New Delhi: An empowered group of ministers, or eGoM, will meet on Thursday to decide on whether it should permit Reliance-Anil Dhirubhai Ambani Group, or R-Adag, to use surplus coal from captive blocks for one project to power another.
The problem is that the captive blocks have no surplus coal, according to two government officials.
The ministerial group’s definition of “surplus” isn’t known —it could either be the coal left over when the 4,000MW power plant at Sasan in Madhya Pradesh, for which it is meant, is running to capacity, or it could mean the coal left over after use by the plant, irrespective of whether it is operating to capacity or not.
If it is the latter, Reliance Power Ltd, the R-Adag firm developing the Sasan plant, has another 4,000MW power plant at Chitrangi, also in Madhya Pradesh, that can use the surplus coal. A request to allow the firm to do so has been made by the chief minister of Madhya Pradesh to the Prime Minister, according to the minutes of the previous meeting of the ministerial group that has been reviewed by Mint.
The Sasan plant is one of the so-called ultra mega power plants bid out by the Union government, while the Chitrangi plant is being set up in association with the state government. Reliance Power has agreed to sell power generated at Sasan at Rs1.19 a unit, while it plans to sell the power generated at Chitrangi at Rs2.45 a unit.
An R-Adag spokesperson did not respond to questions mailed by Mint.
The meeting of the ministerial group on Thursday may be the first after the government won a crucial trust vote in Parliament on 22 July with support from the Samajwadi Party, or SP. One of the party’s leaders, Amar Singh, is known to be close to R-Adag chairman Anil Ambani.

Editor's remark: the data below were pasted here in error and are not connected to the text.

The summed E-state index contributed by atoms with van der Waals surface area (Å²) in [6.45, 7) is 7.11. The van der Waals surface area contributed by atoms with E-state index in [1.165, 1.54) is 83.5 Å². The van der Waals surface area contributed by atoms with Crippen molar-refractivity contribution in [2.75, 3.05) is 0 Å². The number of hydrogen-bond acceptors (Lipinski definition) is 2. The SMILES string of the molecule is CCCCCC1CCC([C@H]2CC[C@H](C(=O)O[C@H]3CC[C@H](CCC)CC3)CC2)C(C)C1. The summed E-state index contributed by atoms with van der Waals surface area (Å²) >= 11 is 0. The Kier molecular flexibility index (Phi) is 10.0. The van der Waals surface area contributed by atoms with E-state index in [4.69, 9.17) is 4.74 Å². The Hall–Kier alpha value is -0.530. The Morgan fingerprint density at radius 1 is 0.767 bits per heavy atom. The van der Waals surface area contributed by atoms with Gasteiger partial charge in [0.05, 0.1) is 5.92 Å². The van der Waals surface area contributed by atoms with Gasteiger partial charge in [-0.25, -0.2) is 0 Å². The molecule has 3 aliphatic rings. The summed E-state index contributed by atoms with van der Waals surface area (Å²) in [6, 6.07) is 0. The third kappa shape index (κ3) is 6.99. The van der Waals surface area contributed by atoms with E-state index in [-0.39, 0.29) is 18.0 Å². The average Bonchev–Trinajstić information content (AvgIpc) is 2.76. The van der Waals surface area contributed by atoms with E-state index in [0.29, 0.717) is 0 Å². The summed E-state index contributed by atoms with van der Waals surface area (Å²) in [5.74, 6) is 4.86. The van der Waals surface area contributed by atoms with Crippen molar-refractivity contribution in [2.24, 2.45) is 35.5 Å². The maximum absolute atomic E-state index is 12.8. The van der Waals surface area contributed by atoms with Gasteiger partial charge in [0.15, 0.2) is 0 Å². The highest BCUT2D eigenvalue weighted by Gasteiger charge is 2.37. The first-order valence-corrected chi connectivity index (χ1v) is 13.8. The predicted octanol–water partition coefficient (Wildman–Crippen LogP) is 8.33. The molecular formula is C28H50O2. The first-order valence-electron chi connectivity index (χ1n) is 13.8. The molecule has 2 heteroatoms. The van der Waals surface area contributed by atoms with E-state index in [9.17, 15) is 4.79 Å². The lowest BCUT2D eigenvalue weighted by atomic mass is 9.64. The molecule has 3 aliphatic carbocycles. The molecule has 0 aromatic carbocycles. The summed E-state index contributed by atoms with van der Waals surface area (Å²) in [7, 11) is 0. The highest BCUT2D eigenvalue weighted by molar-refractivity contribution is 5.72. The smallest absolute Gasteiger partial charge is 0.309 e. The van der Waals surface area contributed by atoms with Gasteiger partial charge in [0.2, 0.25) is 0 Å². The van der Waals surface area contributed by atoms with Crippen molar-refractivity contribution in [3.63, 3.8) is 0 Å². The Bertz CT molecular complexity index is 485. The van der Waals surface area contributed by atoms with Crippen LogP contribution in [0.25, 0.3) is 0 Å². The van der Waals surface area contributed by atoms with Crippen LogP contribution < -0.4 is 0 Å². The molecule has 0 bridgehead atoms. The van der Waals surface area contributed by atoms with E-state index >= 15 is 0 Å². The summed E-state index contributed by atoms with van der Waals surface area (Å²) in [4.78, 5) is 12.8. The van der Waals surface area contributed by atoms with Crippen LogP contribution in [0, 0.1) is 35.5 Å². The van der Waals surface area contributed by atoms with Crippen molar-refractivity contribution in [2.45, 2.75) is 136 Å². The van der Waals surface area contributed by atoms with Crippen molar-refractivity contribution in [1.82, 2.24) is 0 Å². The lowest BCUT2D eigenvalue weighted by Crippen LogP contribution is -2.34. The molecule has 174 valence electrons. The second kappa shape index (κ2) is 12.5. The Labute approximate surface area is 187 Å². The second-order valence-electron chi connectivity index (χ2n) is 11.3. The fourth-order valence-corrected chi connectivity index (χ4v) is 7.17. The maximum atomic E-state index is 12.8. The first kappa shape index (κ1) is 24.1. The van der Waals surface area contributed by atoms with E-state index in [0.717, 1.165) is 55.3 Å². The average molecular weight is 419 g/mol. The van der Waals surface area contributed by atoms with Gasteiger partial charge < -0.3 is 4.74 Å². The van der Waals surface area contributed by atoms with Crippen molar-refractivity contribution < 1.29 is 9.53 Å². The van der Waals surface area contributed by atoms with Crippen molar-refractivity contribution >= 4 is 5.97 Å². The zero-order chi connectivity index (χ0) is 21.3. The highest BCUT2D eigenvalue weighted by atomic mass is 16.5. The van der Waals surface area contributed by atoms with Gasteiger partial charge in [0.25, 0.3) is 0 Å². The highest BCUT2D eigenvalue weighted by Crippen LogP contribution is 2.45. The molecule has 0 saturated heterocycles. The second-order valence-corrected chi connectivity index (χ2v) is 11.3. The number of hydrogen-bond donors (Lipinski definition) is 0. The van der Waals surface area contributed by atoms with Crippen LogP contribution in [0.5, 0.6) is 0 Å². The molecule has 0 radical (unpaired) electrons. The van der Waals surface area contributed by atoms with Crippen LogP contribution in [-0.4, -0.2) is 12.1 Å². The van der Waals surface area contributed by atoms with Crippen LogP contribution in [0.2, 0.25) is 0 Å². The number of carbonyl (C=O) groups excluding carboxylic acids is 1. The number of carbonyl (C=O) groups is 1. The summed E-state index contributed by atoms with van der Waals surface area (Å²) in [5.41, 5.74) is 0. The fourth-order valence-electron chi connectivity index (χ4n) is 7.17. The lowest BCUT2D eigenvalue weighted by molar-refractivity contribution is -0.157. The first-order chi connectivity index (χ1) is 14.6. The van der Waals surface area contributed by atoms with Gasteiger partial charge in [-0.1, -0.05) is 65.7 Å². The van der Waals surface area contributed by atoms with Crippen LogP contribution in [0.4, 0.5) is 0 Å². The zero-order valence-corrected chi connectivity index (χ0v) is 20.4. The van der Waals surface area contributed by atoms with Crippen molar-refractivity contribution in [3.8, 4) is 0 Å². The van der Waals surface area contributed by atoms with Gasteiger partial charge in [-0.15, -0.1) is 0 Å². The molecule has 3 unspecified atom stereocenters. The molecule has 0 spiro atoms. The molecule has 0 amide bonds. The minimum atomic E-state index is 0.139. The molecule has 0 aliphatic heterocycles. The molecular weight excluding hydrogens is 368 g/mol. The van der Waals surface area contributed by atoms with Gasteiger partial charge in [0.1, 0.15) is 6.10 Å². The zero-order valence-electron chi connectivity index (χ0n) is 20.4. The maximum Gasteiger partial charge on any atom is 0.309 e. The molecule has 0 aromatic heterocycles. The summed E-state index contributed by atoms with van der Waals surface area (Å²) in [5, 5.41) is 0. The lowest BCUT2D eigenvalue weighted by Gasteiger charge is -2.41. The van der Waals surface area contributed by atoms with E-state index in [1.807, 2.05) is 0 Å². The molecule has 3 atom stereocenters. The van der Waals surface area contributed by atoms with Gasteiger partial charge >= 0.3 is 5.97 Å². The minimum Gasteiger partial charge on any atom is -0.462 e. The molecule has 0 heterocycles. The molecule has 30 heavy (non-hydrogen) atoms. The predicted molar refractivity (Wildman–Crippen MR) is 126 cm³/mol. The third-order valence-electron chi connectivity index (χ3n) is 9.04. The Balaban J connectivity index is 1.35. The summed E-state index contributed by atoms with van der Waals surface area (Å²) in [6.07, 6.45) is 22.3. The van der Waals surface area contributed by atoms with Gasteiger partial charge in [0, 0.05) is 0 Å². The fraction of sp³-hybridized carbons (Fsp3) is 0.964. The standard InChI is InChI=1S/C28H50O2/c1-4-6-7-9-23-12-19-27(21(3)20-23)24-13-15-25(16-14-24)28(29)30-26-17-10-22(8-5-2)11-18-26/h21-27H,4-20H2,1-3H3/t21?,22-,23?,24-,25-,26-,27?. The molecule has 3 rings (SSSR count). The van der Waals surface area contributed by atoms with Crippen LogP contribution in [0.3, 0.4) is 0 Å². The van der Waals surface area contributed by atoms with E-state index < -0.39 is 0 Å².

“We haven’t put any pressure on the UPA (United Progressive Alliance) government to help Reliance supply excess coal from Sasan to other projects,” said Mohan Singh, a SP member of the Lok Sabha.
The ministerial group’s decision does not need to be ratified by the cabinet.
Three captive coal blocks have been identified to supply fuel to the Sasan project (14 million tonnes per annum, or mtpa, for a period of 25 years) and, according to a senior Central Electricity Authority, or CEA, official who did not want to be named, “there is no possibility of any excess coal...”
According to the official, two of the blocks can produce a maximum of 12mtpa of coal, and the third is a very small block. The 12mtpa number was confirmed by a senior coal ministry official who did not wish to be named.
CEA is India’s apex power sector planning body, and the CEA official added that “coal blocks for the UMPPs are captive to the project and cannot be used for other purpose”, a view seconded by Anish De, chief executive officer at Mercados Asia, an energy consulting firm.
“The project developers have been asking for use of surplus coal for the other project. If there is extra coal, it can be given to other projects, provided that power (generated out of the project) is sold on competitive bidding basis,” said power minister Sushil Kumar Shinde, one of the members of the ministerial group.